[Anglican Media Sydney] The Scriptures teach us that God is a sovereign and just God who rules and weighs the affairs of the nations (e.g. Psalm 99). We are also taught to pray for "kings and all those in authority that we may live peaceful and quiet lives in all godliness and holiness" (1 Timothy 2:1-4).
The outbreak of war in Iraq constitutes a solemn moment, with many dangers and threats and potential for great human suffering. There are strongly held differences of opinion about our participation in this war. For my own part I remain unpersuaded that we ought to have committed our military forces, but I recognise the limitations of my judgment and the sincerity of those who differ.
How should we respond to the present situation as Christians? What is important now is that Christian people everywhere be united in praying for a speedy and just resolution to the conflict. We should also be praying for our military personnel and for the people of Iraq. We need to ask God that good and just government will be the outcome of the war in this unhappy country. Since the government has alerted us to the threat of terrorism we should also pray for God's protection against those who would attack us in our own country.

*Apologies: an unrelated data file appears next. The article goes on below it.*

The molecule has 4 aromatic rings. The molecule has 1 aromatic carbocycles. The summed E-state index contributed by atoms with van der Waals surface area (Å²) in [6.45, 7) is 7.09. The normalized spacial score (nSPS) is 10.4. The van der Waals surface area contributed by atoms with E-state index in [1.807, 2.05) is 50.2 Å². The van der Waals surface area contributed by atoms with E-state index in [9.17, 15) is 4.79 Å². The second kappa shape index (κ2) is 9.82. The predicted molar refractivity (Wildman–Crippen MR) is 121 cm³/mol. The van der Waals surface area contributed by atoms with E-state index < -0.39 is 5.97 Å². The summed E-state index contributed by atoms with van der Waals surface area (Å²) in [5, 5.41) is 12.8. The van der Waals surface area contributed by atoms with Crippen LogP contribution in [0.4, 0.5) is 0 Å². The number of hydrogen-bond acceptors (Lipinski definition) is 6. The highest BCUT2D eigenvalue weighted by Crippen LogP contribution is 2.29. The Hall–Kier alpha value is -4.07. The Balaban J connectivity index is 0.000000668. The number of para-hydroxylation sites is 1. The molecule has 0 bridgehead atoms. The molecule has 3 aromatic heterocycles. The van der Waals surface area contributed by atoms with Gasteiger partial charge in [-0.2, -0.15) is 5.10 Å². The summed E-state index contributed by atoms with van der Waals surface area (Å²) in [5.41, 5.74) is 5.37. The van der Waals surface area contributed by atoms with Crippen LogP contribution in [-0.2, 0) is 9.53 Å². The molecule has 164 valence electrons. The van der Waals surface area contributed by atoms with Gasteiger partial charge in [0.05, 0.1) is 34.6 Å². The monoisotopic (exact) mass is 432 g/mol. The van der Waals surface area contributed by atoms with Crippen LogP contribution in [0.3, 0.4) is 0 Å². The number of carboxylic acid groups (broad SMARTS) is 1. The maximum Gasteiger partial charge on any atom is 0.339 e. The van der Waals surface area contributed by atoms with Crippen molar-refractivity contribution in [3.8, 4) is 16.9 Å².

We should recognise also that this is not a war against Islam either at home or abroad. In particular, the Muslim people who live amongst us have all the rights of full citizens of our country, and deserve our respect, concern and practical demonstrations of love at this time.
The Bible teaches us that both individuals and nations are judged by God. It would be right to pray for his mercy on us all and ask him for his righteous wisdom, particularly for those who have the responsibility of leading us.
The advent of war has brought fear and division into our community. It is right to remember that the government is God's agent set over us for our good and that our military personnel are obeying the lawful authorities (Romans 13:1). It is important that we do not blame them for this war whatever our views may be. Finally, in the midst of fear and anxiety we ought to remember that the Lord rules over the affairs of human beings and that we may trust him and his wisdom at all times.
Peter F Jensen
Archbishop of Sydney